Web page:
The Damage Done: Second of two parts

The Damage Done: Heroin in Centreville and the death of Alicia Lannes

Centreville comes to grips with the destructive grasp of drugs on its young people.
By Caitlin Gibson
Wednesday, November 4, 2009

Greg and Donna Lannes sat on either side of their daughter in the Bethesda office of psychiatrist Steven Pankopf. Between them, Alicia was composed, her head up and her voice steady.

"I have to say this quick or I'm not going to say it," Alicia said. "Something happened to me in California. I was raped."

Alicia had been to California when she was 14.

That was all she'd say. She didn't want to discuss details, and her parents didn't press. The three just held each other and cried.

Details would spill out over the months that followed Alicia's March 2006 revelation, as Alicia's composure unraveled. She started suffering panic attacks and flashbacks, sometimes hyperventilating until she passed out. Through each episode, fragments of her secret would emerge.

It was during the summer before her freshman year of high school when she was invited to accompany a friend and her family to visit relatives in the suburbs of Los Angeles. The two girls sneaked out late one night and walked a few blocks to get ice cream at a 7-Eleven attached to a gas station.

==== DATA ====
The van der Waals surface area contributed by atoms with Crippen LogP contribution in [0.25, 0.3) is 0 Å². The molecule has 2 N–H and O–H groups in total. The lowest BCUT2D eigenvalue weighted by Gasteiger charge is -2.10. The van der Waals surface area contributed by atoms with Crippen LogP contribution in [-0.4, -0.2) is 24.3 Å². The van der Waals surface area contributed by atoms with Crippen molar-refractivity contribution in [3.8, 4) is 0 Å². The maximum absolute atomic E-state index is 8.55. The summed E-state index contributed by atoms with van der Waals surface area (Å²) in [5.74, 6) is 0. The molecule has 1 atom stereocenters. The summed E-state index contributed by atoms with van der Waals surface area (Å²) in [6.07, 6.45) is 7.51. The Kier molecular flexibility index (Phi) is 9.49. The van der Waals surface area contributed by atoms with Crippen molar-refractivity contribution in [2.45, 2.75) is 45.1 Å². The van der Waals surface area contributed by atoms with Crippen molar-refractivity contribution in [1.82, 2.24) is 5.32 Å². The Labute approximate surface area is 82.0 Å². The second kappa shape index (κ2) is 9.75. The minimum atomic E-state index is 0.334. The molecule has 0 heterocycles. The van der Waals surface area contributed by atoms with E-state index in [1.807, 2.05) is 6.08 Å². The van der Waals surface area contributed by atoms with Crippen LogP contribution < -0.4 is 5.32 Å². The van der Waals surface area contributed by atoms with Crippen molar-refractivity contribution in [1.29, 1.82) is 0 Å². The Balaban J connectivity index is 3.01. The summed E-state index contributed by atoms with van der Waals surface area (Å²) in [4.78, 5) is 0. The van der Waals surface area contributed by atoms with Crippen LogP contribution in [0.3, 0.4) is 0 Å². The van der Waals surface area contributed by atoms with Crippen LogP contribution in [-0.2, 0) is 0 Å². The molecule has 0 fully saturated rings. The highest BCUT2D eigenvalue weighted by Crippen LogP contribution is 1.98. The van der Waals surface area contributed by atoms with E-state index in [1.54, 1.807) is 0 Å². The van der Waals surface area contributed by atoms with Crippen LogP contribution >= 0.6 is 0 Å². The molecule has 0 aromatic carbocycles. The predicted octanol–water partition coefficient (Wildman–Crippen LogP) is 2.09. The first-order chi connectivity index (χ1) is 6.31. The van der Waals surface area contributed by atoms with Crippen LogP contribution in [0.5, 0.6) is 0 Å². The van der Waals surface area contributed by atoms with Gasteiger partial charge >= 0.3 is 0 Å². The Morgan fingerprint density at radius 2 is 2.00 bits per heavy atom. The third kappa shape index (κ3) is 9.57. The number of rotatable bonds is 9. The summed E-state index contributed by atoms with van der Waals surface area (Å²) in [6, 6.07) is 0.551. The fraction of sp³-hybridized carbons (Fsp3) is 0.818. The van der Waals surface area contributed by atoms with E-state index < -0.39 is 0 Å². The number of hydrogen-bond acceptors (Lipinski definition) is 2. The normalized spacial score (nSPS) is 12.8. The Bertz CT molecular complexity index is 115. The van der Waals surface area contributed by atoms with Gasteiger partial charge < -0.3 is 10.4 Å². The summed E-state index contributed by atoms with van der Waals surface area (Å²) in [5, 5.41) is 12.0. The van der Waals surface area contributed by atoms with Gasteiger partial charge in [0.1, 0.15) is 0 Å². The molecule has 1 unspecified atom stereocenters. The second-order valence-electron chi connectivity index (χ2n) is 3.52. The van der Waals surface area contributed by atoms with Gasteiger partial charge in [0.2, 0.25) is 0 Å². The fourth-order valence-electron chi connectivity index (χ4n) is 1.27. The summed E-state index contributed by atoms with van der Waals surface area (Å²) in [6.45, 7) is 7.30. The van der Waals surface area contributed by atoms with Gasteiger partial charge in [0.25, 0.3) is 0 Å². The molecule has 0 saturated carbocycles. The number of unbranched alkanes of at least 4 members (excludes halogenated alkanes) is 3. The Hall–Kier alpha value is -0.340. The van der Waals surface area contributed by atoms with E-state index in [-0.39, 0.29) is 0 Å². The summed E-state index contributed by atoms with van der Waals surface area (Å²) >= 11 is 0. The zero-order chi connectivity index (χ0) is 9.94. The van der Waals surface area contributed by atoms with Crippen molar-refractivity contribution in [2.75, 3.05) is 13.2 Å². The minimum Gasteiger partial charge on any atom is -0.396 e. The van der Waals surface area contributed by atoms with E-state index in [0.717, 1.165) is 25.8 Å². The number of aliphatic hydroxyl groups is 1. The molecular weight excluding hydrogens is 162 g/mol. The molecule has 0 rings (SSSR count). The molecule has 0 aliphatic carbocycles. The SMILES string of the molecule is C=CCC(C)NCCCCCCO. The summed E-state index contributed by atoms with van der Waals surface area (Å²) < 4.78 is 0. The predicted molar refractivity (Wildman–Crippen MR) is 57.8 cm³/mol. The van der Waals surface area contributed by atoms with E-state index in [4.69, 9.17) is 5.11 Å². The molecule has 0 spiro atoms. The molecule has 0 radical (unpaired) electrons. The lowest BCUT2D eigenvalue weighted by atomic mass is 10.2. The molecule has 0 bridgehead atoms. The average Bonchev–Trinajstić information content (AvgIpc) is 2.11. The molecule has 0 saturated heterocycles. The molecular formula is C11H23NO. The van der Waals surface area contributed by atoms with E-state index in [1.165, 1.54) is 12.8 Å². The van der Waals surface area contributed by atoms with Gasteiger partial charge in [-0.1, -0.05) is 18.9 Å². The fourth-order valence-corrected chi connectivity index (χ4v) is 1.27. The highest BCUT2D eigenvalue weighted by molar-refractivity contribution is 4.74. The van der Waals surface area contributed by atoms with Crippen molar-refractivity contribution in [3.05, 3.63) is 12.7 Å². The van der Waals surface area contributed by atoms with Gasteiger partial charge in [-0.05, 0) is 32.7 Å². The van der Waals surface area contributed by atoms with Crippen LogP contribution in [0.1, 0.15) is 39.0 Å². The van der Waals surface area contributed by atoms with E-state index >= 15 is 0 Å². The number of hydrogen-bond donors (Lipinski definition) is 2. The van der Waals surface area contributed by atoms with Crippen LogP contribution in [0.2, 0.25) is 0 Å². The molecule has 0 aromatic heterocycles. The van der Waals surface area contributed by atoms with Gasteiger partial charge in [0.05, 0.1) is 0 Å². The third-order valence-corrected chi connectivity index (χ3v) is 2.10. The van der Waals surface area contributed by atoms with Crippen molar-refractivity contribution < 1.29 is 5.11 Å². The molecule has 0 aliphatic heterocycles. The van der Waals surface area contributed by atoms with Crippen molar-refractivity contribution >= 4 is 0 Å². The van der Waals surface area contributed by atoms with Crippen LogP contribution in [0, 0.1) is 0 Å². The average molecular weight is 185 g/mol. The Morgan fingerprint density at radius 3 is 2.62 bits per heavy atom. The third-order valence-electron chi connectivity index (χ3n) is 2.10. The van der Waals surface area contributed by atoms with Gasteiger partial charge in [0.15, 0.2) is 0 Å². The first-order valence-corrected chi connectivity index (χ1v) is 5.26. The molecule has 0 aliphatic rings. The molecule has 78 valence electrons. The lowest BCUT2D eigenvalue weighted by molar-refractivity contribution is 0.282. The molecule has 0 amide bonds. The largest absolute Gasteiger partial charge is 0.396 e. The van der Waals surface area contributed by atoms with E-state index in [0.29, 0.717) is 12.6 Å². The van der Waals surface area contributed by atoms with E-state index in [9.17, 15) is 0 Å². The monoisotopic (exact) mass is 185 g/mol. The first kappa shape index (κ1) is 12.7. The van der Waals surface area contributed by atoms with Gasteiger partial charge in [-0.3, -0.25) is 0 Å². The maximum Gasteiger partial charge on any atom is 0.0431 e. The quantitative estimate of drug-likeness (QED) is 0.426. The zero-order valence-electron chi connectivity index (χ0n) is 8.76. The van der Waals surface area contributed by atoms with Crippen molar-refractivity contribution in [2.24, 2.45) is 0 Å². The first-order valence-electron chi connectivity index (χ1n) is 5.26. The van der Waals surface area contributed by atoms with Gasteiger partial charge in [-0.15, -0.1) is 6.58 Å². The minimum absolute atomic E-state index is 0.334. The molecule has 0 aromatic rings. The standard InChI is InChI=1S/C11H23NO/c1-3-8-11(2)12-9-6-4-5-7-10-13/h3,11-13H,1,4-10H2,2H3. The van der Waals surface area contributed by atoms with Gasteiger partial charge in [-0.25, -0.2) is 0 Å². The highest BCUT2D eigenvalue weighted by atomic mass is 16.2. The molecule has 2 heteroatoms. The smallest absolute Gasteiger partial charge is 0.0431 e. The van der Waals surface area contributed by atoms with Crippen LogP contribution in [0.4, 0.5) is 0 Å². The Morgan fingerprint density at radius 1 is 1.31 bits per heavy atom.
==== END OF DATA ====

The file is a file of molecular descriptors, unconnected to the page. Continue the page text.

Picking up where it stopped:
Four men pulled up to ask directions. The girls made the mistake of walking toward their car. They grabbed Alicia and yanked her in.

Leaving the screaming friend behind, the four drove her a short distance away. Alicia's recollection of what happened next was halting and uncertain, freeze-framed horror. She was taken into some small room, maybe a trailer. She was tied up, strangled until she passed out. She was serially raped. There were flashes of light -- someone was taking pictures.

How long had it taken? Fifteen minutes? Fifty? Alicia had no idea. When she was released, her friend was still outside the gas station, paralyzed by shock and indecision.

Alicia reacted with the wisdom of her 14 years: "This didn't happen," she told her friend. Both girls vowed to tell no one, as if their silence would wipe it away.

In the days that followed, Alicia wore sunglasses and avoided contact with her friend's parents. She hid her bruises beneath turtlenecks and scarves.

Those wounds healed. Others bloomed below the surface. Outwardly, Alicia was becoming the smart, outgoing young woman who loved to pull pranks and spend time with her family. Inside, her secret festered.

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